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Withdrawal of support for Windows XP

By 9 April 2014 22

I just got a message from Microsoft confirming the withdrawal of updates and support for XP from April.  I imagine others have had the same advice.

Frankly, XP suits me fine for my limited computing needs.  However, in fairness to Microsoft, it is unrealistic to expect them to maintain support for a product that is now over a decade old.

Naturally they want me to ‘upgrade’ to 8.1.  From what I’ve seen of it I don’t like it.  I was thinking of getting Windows 7 and installing that.  I have it on my laptop and quite like it.

What are others doing?

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22 Responses to Withdrawal of support for Windows XP
#1
aevans8:42 pm, 09 Apr 14

Go wth 8.1 and use something like ClassicShell.net for the menu. One gets used to idiosyncracies. Can’t beat being current for security and compatibility with new things.

#2
screaming banshee9:44 pm, 09 Apr 14

Mac

#3
troll-sniffer11:22 pm, 09 Apr 14

screaming banshee said :

Mac

Macs are for people with simple brains for whom the concept of actually have a file structure and control of one’s machine is too scary to contemplate, or too hard to learn.

I use XP without a single patch, just the Service Pack 1A or 2 or whatever it was. I have a firewall and occasionally I fire up a virus checker. I never open attachments on emails I don’t know the pedigree of, and I don’t use file-sharing or torrent sites.

Once in a blue moon I use the process monitor and internet connection window to check for unauthorised activity and it always comes up clean. So, unless you’re visiting sites you shouldn’t, file-sharing or opening email attachments such as prize giveaway offers, you probably won’t need to upgrade anyway. :-)

#4
Henry8212:25 am, 10 Apr 14

What programs do you use? You might be able to get away with Ubuntu.

If you’re thinking of updating windows, might as well just get 8.1 and install ClassicShell to get the start menu back. (unless you can get a cheap win7)

#5
gooterz12:54 am, 10 Apr 14

Linux .. its free

#6
shirty_bear10:40 am, 10 Apr 14

troll-sniffer said :

So, unless you’re visiting sites you shouldn’t, file-sharing or opening email attachments such as prize giveaway offers, you probably won’t need to upgrade anyway. :-)

But I like those sites – it’s some of the best stuff on the interwebs. And we’d be lost without BitTorrent.

I say if you can lay your hands on Win7, then do it – from memory, it’s fairly easy to make XP-like.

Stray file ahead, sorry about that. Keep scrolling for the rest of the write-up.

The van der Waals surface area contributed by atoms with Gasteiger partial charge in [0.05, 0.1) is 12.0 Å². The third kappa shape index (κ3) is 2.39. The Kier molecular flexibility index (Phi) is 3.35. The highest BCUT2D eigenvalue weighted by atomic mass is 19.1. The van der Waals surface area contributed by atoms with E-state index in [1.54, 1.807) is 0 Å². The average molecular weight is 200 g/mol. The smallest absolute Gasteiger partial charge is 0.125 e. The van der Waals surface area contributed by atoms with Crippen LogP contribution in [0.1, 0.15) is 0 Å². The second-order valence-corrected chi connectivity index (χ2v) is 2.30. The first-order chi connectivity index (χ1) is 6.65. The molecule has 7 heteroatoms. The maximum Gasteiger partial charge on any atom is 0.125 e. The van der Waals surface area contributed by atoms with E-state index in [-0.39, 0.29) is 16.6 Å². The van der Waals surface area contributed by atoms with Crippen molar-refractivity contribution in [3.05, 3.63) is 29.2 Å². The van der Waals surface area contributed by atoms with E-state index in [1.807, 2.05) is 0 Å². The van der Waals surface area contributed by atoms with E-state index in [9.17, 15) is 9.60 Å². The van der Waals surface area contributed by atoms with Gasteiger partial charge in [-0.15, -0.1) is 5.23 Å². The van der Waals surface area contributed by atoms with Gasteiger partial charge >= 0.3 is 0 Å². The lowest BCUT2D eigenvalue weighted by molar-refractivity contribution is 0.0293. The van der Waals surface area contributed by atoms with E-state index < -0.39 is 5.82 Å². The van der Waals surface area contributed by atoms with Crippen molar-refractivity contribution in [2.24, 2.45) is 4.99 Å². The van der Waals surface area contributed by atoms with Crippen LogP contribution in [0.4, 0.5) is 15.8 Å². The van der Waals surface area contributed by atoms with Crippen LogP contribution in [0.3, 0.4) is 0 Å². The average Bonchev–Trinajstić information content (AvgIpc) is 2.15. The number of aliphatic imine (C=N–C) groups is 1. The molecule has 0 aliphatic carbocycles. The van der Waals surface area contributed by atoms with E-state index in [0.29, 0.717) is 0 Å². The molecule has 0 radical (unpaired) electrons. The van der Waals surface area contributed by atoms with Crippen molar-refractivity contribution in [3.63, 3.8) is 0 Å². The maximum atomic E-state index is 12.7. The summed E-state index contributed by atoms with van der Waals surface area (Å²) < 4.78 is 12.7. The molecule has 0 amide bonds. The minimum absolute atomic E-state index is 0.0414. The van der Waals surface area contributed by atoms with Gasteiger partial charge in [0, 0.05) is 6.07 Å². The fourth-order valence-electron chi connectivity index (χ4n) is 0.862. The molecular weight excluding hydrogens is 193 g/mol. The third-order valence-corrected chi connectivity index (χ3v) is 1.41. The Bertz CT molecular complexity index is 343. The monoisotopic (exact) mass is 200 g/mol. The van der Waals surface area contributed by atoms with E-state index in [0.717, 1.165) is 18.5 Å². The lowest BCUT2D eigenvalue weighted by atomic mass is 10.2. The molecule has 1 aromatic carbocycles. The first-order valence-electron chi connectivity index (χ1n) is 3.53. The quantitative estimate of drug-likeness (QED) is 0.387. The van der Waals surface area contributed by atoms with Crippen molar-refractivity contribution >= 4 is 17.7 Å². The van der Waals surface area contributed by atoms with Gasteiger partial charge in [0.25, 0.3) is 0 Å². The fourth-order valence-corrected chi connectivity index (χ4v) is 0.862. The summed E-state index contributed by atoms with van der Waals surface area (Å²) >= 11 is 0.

Win8 has got “horrible Microsoft mistake” written all over it, just like Vista. The fact that 8.1 came out so fast re-inforces this.
Microsoft have a history of alternating between good (tolerable) and bad (utterly execrable) releases, so Win9 (or whatever idiot name it gets) ought to be usable again.

#7
HiddenDragon10:55 am, 10 Apr 14

I used XP for about five years, and found the transition to 7 easy – quite similar but (as you would hope) with some improvements – e.g. favourites are much easier to use in 7 than in XP.

#8
EvanJames12:15 pm, 10 Apr 14

Win 7 is the easiest transition from XP (I’m using XP too), and you can get an add-on called XP-Mode which makes it even more painless. They have said they’re supporting 7 until 2020 (at this stage) so it gets you over the stupid hump that is Win 8, where Microsoft forgot that not everyone walks around with their nose in a tablet, boring people on FB and Twitter.

7 is also a better bet if your computer is a bit old and not full of fastness and capacity (ie smaller processor, modest ram etc).

#9
arb1:46 pm, 10 Apr 14

troll-sniffer said :

screaming banshee said :

Mac

Macs are for people with simple brains for whom the concept of actually have a file structure and control of one’s machine is too scary to contemplate, or too hard to learn.

I use XP without a single patch, just the Service Pack 1A or 2 or whatever it was. I have a firewall and occasionally I fire up a virus checker. I never open attachments on emails I don’t know the pedigree of, and I don’t use file-sharing or torrent sites.

Once in a blue moon I use the process monitor and internet connection window to check for unauthorised activity and it always comes up clean. So, unless you’re visiting sites you shouldn’t, file-sharing or opening email attachments such as prize giveaway offers, you probably won’t need to upgrade anyway. :-)

Let me just fix your post for you:

Windows XP is for people with simple brains for whom the concept of actually have a modern OS is too scary to contemplate, or too hard to learn.

I stupidly use XP and even more stupidly without a single patch, just the Service Pack 1A or 2 or whatever it was. I have a firewall and occasionally I fire up a virus checker. I never open attachments on emails I don’t know the pedigree of, and I don’t use file-sharing or torrent sites. I am of the illusion that this is all that is involved in keeping a computer secure because I am completely naive.

Once in a blue moon I use the process monitor and internet connection window to check for unauthorised activity and it always comes up clean. This is obviously more than enough to ensure malicious crap isn’t running on my PC, right? So, unless you’re using the internet in any way whatsoever, you probably won’t need to upgrade anyway.

#10
Leon2:36 pm, 11 Apr 14

I switched to Ubuntu several years ago, and have found it more reliable than XP.